Updated: Jan 7, 2020
No matter if you are in between treks or just visiting the area,you probably wondered what is to do around. Here are some ideas of spending few days in the capital of Nepal without going in the most popular places.
In a previous article we promised to get back to Nepal and the Himalayas. Now, after going to Nepal for the fourth time, we came back with a bunch of new explored places.
The previous article focused more on the people of Nepal, this article focuses on the local, less touristic places. The next one will be about Himalayas, we promise. :)
So, let`s say you have few days to spend in Kathmandu, like we did. Actually, we had more days than planned, but that`s another story. :)
"What is there to be seen?" will most probably be your first question.
First of all you have to decide upon a way of transportation around Kathmandu and the whole valley. Personally, we chose an automatic motorbike, or, in other words, a scooter.
The reason behind? It is cheaper and offers a greater flexibility than a car, considering the traffic there. But, despite the hectic traffic, it all went pretty well. Apart from the dust!! Oh my God, the dust!
But don`t rent a motorbike unless you are an experienced driver. Because this is how the traffic looks like! Pretty rough, huh?
Some other options would be, of course, renting a car, contacting a travel agent and renting a car and a driver ( there are plenty of tourism agencies around there ) or simply using the public buses. But the public buses have the disadvantage of running at specific times and, sometimes, they don`t even get to the places we reached.
Beware, though, Google Maps is not really reliable in Nepal, as a lot of locations have been pinned wrongly. It is better to ask local people or your hotel.
Where to stay
We mentioned in the previous article about this Nepali who had a place to rent on AirBnb. This time, we stayed in a hotel in Thamel area, which, for only 35 USD a night, was pretty decent. The name of the hotel is Thamel Park and it can be found on Booking.com .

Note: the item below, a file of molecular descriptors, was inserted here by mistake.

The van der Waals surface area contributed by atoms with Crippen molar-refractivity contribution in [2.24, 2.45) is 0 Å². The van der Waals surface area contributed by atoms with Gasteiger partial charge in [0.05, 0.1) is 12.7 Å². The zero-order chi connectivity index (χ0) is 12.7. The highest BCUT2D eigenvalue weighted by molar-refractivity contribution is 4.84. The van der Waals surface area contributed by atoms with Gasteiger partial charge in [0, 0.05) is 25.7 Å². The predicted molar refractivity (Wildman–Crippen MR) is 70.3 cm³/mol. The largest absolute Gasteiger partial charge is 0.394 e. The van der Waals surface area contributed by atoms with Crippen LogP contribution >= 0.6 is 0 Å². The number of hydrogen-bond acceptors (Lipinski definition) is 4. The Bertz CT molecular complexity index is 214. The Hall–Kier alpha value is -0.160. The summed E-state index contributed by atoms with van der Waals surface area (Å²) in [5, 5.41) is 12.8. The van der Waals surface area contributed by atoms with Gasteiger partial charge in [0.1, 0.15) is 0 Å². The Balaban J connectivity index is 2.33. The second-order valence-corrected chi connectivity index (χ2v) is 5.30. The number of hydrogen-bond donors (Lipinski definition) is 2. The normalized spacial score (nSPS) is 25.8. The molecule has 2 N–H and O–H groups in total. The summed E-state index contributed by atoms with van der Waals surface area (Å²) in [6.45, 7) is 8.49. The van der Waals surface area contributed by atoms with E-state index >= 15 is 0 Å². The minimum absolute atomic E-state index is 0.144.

Where to go
As mentioned before, there are the usual places to see in Kathmandu, as well as some other, less touristic.
Dedicated to Lord Shiva, Pashupatinath is one of the four most important religious sites in Asia for devotees of Shiva. This place has a spiritual weight, at least for us. On one side of the Bagmati river there are the funeral ceremonies, where they burn the dead people, on the other side there is some kind of joy festival. Behind all these, there are the Holy Babas practicing their rituals as well.
2. Thamel and Durbar Square
Even though it is a touristic place, it is worth to have a look at Kathmandu`s center and old city. Durbar Square, which means Royal Squares in English, is the generic name used to describe plazas and areas opposite the old royal palaces in Nepal. It consists of temples, idols, open courts, water fountains and more. Before the unification of the country, Nepal consisted of small kingdoms, and Durbar Squares are most prominent remnants of those old kingdoms in Nepal.
We found 2 nice places to have a bite and some drinks. The first one is a roof top terrace, the place where we took the picture below. It is called Heritage Rooftop Cafe and you can find it here.
The second one is our favorite restaurant in Kathmandu, which belongs to a Nepali and has the most delicious Newari food. And costs about 1 USD per dish!!